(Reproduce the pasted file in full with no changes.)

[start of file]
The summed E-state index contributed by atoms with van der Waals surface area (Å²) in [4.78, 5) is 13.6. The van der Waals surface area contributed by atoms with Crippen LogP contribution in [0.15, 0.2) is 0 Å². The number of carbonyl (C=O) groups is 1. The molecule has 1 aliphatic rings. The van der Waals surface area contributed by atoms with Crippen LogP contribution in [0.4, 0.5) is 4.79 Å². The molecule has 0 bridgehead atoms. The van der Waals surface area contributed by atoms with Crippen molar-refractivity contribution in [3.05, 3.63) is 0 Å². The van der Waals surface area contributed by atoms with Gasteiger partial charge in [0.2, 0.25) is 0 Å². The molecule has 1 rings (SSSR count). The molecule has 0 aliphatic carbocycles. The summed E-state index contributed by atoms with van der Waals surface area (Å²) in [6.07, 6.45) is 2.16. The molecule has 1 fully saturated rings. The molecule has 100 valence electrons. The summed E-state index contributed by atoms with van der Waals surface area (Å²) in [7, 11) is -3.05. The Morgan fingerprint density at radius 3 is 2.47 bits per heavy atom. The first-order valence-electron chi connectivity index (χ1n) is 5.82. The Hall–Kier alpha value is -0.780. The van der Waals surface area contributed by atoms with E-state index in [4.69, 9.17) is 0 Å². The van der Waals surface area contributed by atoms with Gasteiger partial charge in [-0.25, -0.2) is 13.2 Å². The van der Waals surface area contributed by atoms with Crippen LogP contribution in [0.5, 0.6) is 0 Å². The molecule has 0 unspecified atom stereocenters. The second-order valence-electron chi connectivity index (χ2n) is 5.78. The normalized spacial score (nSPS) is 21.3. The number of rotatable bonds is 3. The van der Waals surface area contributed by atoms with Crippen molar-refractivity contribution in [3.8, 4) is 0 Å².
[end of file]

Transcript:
The summed E-state index contributed by atoms with van der Waals surface area (Å²) in [4.78, 5) is 13.6. The van der Waals surface area contributed by atoms with Crippen LogP contribution in [0.15, 0.2) is 0 Å². The number of carbonyl (C=O) groups is 1. The molecule has 1 aliphatic rings. The van der Waals surface area contributed by atoms with Crippen LogP contribution in [0.4, 0.5) is 4.79 Å². The molecule has 0 bridgehead atoms. The van der Waals surface area contributed by atoms with Crippen molar-refractivity contribution in [3.05, 3.63) is 0 Å². The van der Waals surface area contributed by atoms with Gasteiger partial charge in [0.2, 0.25) is 0 Å². The molecule has 1 rings (SSSR count). The molecule has 0 aliphatic carbocycles. The summed E-state index contributed by atoms with van der Waals surface area (Å²) in [6.07, 6.45) is 2.16. The molecule has 1 fully saturated rings. The molecule has 100 valence electrons. The summed E-state index contributed by atoms with van der Waals surface area (Å²) in [7, 11) is -3.05. The Morgan fingerprint density at radius 3 is 2.47 bits per heavy atom. The first-order valence-electron chi connectivity index (χ1n) is 5.82. The Hall–Kier alpha value is -0.780. The van der Waals surface area contributed by atoms with E-state index in [4.69, 9.17) is 0 Å². The van der Waals surface area contributed by atoms with Gasteiger partial charge in [-0.25, -0.2) is 13.2 Å². The van der Waals surface area contributed by atoms with Crippen LogP contribution in [0.5, 0.6) is 0 Å². The molecule has 0 unspecified atom stereocenters. The second-order valence-electron chi connectivity index (χ2n) is 5.78. The normalized spacial score (nSPS) is 21.3. The number of rotatable bonds is 3. The van der Waals surface area contributed by atoms with Crippen molar-refractivity contribution in [3.8, 4) is 0 Å².